BL: As we know, people have written novels based on actual people for centuries, but biofiction offers greater explicitness. So what do you think made novelists feel they had the right to use their subjects’ actual names?
DL: I think Sellers touched on this, the greater freedom with people’s private lives in our culture of exposure. There is also a very noticeable trend toward writing fiction that has a factual basis, not only in the biographical novel, but also in historical novels or novels about current events. There is a book written about this called Reality Hunger by David Shields, a kind of manifesto for fact-based writing in which he actually downgrades the novel. It’s quite worth reading, but very provocative and overstated, I think. I certainly don’t reject the fictional novel, but I think Shields has identified an appetite for fiction that has the imaginative and emotional power of the traditional novel, but also has a guaranteed factual basis, which gives it an extra appeal. I think that this is partly to do with the media, which bombard us with news from all directions 24 hours a day. We’ve to come to rely on fact for truth, rather than the ideal truth or virtual truth of fictional writing, which has to convince by its own integrity and power. It’s very noticeable in the last 20 or 30 years that the proportion of fact-based novels, plays, and films has hugely increased, and that must say something about this phase of our culture.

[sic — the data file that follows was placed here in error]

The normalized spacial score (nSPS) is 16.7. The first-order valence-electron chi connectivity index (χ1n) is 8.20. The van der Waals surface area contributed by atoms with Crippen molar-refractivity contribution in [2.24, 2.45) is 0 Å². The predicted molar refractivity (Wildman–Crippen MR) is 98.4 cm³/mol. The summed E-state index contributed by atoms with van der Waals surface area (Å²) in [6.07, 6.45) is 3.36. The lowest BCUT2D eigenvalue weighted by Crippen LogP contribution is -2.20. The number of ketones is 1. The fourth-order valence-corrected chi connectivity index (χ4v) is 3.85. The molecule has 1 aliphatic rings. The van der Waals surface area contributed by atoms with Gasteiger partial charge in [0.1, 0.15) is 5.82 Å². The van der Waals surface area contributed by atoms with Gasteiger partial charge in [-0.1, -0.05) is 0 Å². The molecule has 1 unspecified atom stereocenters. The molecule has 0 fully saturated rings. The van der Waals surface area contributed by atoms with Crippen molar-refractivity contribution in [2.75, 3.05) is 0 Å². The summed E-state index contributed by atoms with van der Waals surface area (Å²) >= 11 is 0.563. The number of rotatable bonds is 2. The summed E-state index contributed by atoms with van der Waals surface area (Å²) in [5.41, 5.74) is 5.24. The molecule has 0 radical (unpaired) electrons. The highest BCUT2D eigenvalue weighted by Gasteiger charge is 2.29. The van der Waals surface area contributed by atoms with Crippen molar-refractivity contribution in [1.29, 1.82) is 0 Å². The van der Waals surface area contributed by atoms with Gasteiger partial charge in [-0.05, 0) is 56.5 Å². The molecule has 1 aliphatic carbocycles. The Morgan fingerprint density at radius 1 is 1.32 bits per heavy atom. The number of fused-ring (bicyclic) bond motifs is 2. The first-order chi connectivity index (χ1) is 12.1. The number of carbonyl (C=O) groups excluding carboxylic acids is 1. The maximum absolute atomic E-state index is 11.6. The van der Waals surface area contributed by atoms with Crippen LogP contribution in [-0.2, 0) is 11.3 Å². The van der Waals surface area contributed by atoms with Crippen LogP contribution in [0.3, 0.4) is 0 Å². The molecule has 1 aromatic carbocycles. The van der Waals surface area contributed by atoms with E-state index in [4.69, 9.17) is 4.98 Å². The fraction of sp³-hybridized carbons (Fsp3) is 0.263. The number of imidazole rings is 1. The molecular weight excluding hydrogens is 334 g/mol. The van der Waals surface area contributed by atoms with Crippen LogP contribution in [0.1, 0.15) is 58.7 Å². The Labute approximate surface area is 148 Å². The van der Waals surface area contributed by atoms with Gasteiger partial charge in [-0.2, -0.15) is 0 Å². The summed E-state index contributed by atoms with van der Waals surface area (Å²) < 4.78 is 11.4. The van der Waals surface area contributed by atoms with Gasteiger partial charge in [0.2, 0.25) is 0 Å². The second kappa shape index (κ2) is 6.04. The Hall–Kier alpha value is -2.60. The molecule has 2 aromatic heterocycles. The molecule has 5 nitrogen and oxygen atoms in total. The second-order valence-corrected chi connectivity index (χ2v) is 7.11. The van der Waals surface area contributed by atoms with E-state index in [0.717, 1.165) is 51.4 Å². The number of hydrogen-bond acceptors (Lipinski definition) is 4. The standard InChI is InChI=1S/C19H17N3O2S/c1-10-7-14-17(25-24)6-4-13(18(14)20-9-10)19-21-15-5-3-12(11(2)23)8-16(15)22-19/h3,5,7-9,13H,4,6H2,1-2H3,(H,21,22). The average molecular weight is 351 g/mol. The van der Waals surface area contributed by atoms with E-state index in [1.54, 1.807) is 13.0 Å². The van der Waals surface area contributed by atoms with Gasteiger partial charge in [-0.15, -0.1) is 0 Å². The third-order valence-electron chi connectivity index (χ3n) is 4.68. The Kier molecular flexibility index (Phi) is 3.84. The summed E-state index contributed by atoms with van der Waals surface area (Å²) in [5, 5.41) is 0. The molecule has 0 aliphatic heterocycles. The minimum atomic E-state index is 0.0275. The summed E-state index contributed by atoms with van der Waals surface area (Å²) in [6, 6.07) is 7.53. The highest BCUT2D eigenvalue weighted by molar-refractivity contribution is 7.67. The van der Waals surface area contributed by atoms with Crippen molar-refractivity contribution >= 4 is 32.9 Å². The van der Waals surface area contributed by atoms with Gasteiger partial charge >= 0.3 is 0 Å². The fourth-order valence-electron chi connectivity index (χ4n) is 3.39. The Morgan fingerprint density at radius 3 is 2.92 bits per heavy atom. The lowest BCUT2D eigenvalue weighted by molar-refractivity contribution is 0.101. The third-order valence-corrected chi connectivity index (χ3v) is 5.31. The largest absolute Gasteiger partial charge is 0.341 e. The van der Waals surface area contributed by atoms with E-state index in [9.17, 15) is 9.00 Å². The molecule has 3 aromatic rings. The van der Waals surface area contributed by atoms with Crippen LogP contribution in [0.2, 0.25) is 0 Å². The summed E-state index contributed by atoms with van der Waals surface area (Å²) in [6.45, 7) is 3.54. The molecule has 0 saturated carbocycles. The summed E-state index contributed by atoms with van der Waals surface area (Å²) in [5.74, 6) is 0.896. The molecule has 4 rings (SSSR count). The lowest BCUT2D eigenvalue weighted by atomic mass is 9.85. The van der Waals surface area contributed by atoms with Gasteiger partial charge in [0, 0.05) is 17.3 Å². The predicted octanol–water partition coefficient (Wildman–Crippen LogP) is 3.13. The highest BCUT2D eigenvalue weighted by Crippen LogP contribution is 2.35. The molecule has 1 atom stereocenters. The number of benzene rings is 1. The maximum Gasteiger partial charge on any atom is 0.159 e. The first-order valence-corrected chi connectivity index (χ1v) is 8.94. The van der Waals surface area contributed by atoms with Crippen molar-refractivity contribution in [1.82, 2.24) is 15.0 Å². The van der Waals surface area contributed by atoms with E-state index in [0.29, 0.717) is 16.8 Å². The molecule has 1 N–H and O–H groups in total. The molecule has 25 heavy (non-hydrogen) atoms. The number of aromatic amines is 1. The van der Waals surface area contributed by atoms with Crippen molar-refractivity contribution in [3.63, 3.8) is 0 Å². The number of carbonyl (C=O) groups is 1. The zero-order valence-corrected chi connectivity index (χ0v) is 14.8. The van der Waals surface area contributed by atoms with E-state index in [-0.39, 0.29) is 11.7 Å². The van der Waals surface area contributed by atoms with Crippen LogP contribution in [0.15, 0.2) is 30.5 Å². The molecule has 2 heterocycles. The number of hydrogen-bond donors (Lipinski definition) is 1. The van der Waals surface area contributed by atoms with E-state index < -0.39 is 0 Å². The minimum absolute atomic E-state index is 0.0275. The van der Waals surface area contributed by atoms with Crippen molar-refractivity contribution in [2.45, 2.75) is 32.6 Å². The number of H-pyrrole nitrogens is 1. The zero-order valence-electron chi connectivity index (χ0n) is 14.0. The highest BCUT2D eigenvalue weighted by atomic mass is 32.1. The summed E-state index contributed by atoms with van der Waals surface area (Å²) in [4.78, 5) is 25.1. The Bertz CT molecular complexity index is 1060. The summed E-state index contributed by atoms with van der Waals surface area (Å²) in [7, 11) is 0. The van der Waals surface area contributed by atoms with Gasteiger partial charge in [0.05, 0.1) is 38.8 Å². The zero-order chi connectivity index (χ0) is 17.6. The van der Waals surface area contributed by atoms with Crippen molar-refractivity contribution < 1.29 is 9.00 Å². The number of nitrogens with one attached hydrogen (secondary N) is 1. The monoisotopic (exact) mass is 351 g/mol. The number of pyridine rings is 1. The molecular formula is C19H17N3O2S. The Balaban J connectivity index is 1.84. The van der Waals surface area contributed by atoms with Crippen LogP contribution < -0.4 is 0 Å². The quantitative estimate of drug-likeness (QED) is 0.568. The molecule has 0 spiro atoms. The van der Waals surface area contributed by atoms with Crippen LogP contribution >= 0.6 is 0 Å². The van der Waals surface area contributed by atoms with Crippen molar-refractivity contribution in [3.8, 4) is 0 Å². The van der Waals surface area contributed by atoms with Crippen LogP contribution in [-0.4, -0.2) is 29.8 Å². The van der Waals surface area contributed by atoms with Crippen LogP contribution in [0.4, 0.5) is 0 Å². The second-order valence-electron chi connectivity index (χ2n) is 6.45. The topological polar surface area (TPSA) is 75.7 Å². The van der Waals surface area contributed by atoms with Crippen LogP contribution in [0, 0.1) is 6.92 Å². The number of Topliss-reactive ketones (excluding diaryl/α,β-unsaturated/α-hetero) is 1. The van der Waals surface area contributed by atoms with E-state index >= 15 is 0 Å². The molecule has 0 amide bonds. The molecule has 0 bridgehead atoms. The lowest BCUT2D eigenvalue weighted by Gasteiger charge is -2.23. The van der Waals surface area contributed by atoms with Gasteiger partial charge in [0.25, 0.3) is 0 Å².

BL: Keeping with this idea of fact, you provide very extensive notes to your biofictions, Author, Author and A Man of Parts, where you delineate your diversions from fact quite explicitly. I just wondered if you could say something about where you see the limits of biofiction: does it have the freedom to make things up, essentially?
DL: Well, the war historian Anthony Beevor is very opposed to the biographical novel, and has written and given a lecture about it, against it. As a historian, he regards it as muddying the record, by importing speculation that belongs to the novelist into what purports to be a report of a life and thus confusing people. And there is some possibility of that happening, one has to admit, but I don’t think you can just resist this by appealing to empirical factuality as the only criterion of legitimate narrative.
BL: So where would you draw the line?